When it comes to any event, it’s always best to dress in accordance with the accepted norms for the event. Just as one would not wear a bikini to a formal event or vice versa, one should be mindful of the proper attire when visiting a place like Eyz Wide Shut. While EWS is a Swinger’s Club and the idea is to “dress to impress”, everybody has a different idea of just what exactly that entails. EWS attempts to make this easier for attendees by laying out a dress code that is, I expect, very similar to other similar establishments. As they outline in their Dress Code portion of the FAQ, men and women should wear as follows:
- Business Casual
- Sexy Dresses
- Stylish Jeans
- Dress Pants
- Heels, Sandals, or Dress Shoes
- Business Casual
- Collar / Tailored Shirts or Pullovers
- Stylish Jeans
- Dress Pants
- Dress Shoes
This all sounds simple, right? It’s general Club Attire, designed to catch the eye and let others know how ready to play one might be. But what if your idea of Club Attire is different from the norm? What if the only club you’ve ever frequented, in fact the only club where you’ve ever felt a sense of belonging, has a different sort of dress code? What then?
Community. The word generates a multitude of images, different for each person. For some it’s the large, bustling neighborhoods of the city. Elsewhere, it’s the sprawling lands of the loosely populated rural areas where everybody knows not only their own neighbor but everyone else’s as well. Still other images are those of closed religious communities, huddled inside their compounds isolated from the western world. There’s the Amish, or the Native American, or the Hispanic communities as well; anybody in Pennsylvania, the Great Plains, or Miami can attest to the feeling of unity and togetherness found within those groups. In all examples, the people can easily gather and rally to support and improve their community. But what about us on the fringe, who are connected not by physical proximity but by interest and lifestyle? How do we go about cultivating, growing, and maintaining our communities?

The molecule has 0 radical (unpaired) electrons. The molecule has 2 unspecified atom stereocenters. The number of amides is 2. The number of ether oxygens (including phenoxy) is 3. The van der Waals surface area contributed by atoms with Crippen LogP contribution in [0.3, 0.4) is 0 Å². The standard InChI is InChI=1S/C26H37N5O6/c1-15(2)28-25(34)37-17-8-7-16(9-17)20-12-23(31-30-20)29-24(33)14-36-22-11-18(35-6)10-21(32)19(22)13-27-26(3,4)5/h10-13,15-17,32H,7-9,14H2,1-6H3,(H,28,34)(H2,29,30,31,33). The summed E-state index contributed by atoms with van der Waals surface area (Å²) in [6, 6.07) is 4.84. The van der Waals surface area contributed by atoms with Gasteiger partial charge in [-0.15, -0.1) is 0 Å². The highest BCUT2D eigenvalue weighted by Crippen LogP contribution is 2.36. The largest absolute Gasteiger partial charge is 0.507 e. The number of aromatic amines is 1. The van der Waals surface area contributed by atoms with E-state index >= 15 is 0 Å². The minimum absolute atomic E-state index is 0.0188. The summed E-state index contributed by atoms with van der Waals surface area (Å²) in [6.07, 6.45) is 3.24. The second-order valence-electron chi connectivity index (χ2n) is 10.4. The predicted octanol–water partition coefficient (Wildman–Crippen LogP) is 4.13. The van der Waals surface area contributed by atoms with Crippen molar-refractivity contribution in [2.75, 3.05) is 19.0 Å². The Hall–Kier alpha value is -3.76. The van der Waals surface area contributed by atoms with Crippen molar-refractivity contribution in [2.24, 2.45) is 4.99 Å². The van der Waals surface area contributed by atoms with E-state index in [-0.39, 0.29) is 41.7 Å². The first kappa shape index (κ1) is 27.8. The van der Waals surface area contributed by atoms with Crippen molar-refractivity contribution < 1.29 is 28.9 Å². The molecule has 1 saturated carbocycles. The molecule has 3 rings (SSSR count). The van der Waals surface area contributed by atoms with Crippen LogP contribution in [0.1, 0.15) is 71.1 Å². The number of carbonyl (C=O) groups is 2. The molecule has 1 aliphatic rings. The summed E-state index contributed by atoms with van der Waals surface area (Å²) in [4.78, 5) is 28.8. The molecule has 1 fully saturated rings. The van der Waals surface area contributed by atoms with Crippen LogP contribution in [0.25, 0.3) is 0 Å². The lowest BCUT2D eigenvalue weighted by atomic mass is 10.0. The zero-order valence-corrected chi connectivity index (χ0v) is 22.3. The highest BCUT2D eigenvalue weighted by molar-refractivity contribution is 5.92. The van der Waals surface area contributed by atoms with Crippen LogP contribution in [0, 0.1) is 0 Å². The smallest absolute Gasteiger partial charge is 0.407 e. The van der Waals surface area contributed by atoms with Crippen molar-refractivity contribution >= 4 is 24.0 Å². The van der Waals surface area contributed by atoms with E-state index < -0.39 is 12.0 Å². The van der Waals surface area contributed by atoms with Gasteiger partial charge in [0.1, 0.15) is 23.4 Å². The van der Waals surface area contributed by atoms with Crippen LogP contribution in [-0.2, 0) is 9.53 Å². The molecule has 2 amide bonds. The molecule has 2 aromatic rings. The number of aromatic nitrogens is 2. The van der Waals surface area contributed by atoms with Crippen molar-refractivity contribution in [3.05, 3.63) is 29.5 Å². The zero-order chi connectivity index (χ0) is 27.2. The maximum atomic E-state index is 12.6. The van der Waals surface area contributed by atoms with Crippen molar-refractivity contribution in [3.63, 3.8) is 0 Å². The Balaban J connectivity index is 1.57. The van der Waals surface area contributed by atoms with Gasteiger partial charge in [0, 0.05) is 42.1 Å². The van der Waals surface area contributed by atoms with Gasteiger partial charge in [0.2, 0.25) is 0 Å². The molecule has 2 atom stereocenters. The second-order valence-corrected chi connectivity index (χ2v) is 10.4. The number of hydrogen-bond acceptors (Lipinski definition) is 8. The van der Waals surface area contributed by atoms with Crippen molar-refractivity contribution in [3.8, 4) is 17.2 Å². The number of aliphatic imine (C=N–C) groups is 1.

In Tampa, all three of the Lifestyle communities — Swinger, Fetish/BDSM, and Polyamory — have relatively large and active populations. In many instances there is overlap between two of three of these communities, although I believe that overlap exists more greatly between Fetish and Poly than between any other combination. In part, I think, this is attributable to the fact that both Fetish/BDSM and Poly are more intrinsically built around developing longer relationships and exploring the boundaries of those relationships, which takes time. This is not to say that Swinger and Fet or Swinger and Poly cannot or do not overlap; there is certainly a fair amount of partner swapping among BDSM play partners, and several Poly people visit Swinger events. I simply have not seen the evidence of as wide a crossover in those categories, at least not here. In other places it may be different. Which brings us back to the question, how do we explore and improve these communities?
We all know the saying, right? It’s all too applicable tonight. As I type this, Tropical Storm Debby is nearly stationary in the northeast Gulf of Mexico. The feeder bands from the storm are pounding the Tampa – Clearwater – St. Petersburg statistical metropolitan area. The rain has been nearly constant for over 24 hours, possibly 36.